Prime Minister Chris Hipkins is dismissing calls for a South African- or Canadian-style ‘truth and reconciliation’ commission, saying that mechanism already exists through the Treaty settlement process.
He’s also questioning the Human Rights Commission’s (HRC) recent urging of the government to “commit to constitutional transformation and co-governance with tangata whenua”, though admits he is yet to give the matter his full consideration.
Last week, the HRC published two reports, Ki te whaiao, ki te ao Mārama and Maranga Mai!, which looked at the effects of more than 180 years of colonisation and racism in Aotearoa and how to rectify mistakes of the past.
The latter recommended:
- discarding old interpretations of international law which gave the Crown the right to rule over New Zealand, and committing “to constitutional transformation (for government with tino rangatiratanga partners)” – in other words co-governance, recognising He Whakaputanga and Te Tiriti o Waitangi as the country’s founding documents
- establishing a Truth, Reconciliation and Justice Commission (for government with tino rangatiratanga partners), “distinct from the Waitangi Tribunal and built within te ao Māori processes grounded in tikanga and kawa”
- establishing a “Tiriti-based independent body, or bodies, and a process to uphold Te Tiriti o Waitangi and tangata whenua human and indigenous rights and eliminate racism”
- and appointing an Indigenous Rights Commissioner “under urgency”, as well as an independent Indigenous Rights Commission.
Hipkins will hold his first Cabinet meeting on Wednesday, where it is expected cuts to the government’s ambitious work programme will be made to focus on the economy. There has been speculation the co-governance aspect of the Three Waters reforms, heavily criticised by the opposition, could be on the chopping block.
The prime minister told Morning Report on Wednesday morning he found “sweeping generalisations” about co-governance “quite frustrating”.
“I haven’t had a chance to consider their recommendations in detail. But in terms of the public discussion that we have about [co-governance], I find just talking about co-governance as a very board concept isn’t that fruitful, because it doesn’t mean a lot to people unless it’s attached to a particular context.”
He said there were already “extensive examples of co-governance arrangements that are in place now and have been in place for quite some time”, and in other areas, they were perhaps not appropriate or even wanted.
“In some places co-governance arrangements actually aren’t appropriate – they’re not what Māori are looking for either. If you look at education for example, we’ve actually got more examples of self-determination as opposed to co-governance – so by Māori, for Māori approaches.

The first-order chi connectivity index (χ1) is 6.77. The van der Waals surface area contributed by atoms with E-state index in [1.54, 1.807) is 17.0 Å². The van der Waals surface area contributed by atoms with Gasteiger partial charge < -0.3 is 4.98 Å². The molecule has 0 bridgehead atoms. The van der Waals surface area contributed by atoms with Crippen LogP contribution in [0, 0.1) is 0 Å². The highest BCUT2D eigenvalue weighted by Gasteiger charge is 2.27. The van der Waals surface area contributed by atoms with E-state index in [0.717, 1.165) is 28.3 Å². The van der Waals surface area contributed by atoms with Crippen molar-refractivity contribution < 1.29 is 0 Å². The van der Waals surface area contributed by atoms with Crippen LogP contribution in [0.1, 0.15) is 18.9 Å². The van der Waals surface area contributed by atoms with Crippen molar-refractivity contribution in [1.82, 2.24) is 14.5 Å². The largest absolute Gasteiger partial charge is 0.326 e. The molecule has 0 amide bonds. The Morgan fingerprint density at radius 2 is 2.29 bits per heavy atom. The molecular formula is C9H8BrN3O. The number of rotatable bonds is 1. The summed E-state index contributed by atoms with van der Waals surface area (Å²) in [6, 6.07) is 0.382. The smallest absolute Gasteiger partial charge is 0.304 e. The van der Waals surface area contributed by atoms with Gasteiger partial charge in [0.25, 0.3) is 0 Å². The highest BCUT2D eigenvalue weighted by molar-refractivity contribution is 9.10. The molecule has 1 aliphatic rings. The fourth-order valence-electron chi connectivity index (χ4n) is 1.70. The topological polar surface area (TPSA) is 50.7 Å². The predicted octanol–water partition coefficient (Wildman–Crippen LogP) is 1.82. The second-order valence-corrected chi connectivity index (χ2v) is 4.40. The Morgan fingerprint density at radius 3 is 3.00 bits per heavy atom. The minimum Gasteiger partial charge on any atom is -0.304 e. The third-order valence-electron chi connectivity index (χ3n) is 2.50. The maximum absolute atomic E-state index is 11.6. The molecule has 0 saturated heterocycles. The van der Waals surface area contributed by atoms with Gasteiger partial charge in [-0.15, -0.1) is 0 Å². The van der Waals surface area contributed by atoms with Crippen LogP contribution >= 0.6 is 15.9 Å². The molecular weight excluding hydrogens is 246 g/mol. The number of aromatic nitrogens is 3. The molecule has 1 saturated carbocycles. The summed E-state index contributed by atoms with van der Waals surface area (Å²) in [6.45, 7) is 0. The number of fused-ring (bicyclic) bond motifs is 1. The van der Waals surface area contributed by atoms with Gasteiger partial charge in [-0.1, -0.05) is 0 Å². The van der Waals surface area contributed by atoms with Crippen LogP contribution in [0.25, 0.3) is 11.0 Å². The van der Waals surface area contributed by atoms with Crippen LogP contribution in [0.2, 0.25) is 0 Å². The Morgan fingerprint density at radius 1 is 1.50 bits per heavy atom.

“If you think about Kura Kaupapa Māori, Kohanga Reo, these are parts of our education system that are run by Māori, for Māori. They’re not co-governance – they’re actually governing this completely themselves.”
As for a truth and reconciliation commission, Hipkins said he did not see the need for one “at this point”.
Post-apartheid South Africa’s Truth and Reconciliation Commission was set up in the mid-1990s to hear from victims and perpetrators of human rights violations.
Canada’s version, set up in 2008, heard from the survivors of its historical Residential School system, which saw indigenous children separated from their own cultures and languages, and frequently abused and exposed to disease.
Hipkins said in New Zealand, the Treaty settlement process had provided a sufficient outlet for indigenous grievances.
“Treaty settlements often come with quite detailed explanations of what happened and the consequences of what happened, often accompanied by an apology from the Crown.
“That’s been unfolding now for several decades, and it will continue to do so. So there is already a kind of a ‘truth and reconciliation’ aspect to the Treaty settlement process.
“In fact, in many cases people would say that that’s actually one of the most important aspects, and sometimes more important than any kind of monetary settlement that might follow.”
Earlier this week, Hipkins appeared at Waitangi Day commemorations, where he said Māori “have often been used as a way for politicians to whip up votes in other parts of the population and that’s something that I find abhorrent”.
He said Te Tiriti o Waitangi was a “bold vision”, saying the “spirit of what they were trying to accomplish, I think they were trying to accomplish an ability for us all to live here together, to all prosper together without conflict”.
His rival, National Party leader Christopher Luxon, called the Treaty a “little experiment”, a phrase he later backtracked on.
Story Credit: rnz.co.nz